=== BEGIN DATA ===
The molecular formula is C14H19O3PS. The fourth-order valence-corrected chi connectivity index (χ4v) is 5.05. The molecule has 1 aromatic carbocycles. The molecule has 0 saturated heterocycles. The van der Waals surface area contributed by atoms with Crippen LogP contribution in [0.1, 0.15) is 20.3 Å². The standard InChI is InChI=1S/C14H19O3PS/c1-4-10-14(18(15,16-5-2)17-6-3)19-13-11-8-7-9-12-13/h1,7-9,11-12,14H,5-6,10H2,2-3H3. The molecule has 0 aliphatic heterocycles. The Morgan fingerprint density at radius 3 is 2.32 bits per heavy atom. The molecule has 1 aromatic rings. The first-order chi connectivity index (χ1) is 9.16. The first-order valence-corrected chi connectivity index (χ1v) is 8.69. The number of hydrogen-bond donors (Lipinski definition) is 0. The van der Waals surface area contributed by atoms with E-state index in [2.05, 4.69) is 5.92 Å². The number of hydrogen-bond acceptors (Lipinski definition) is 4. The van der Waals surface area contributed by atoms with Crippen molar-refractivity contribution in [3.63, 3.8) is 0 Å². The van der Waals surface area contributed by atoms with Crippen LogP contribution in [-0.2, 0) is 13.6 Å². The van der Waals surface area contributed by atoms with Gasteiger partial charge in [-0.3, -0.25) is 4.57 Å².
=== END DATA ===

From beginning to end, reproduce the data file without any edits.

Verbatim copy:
The molecular formula is C14H19O3PS. The fourth-order valence-corrected chi connectivity index (χ4v) is 5.05. The molecule has 1 aromatic carbocycles. The molecule has 0 saturated heterocycles. The van der Waals surface area contributed by atoms with Crippen LogP contribution in [0.1, 0.15) is 20.3 Å². The standard InChI is InChI=1S/C14H19O3PS/c1-4-10-14(18(15,16-5-2)17-6-3)19-13-11-8-7-9-12-13/h1,7-9,11-12,14H,5-6,10H2,2-3H3. The molecule has 0 aliphatic heterocycles. The Morgan fingerprint density at radius 3 is 2.32 bits per heavy atom. The molecule has 1 aromatic rings. The first-order chi connectivity index (χ1) is 9.16. The first-order valence-corrected chi connectivity index (χ1v) is 8.69. The number of hydrogen-bond donors (Lipinski definition) is 0. The van der Waals surface area contributed by atoms with E-state index in [2.05, 4.69) is 5.92 Å². The number of hydrogen-bond acceptors (Lipinski definition) is 4. The van der Waals surface area contributed by atoms with Crippen molar-refractivity contribution in [3.63, 3.8) is 0 Å². The van der Waals surface area contributed by atoms with Crippen LogP contribution in [-0.2, 0) is 13.6 Å². The van der Waals surface area contributed by atoms with Gasteiger partial charge in [-0.3, -0.25) is 4.57 Å².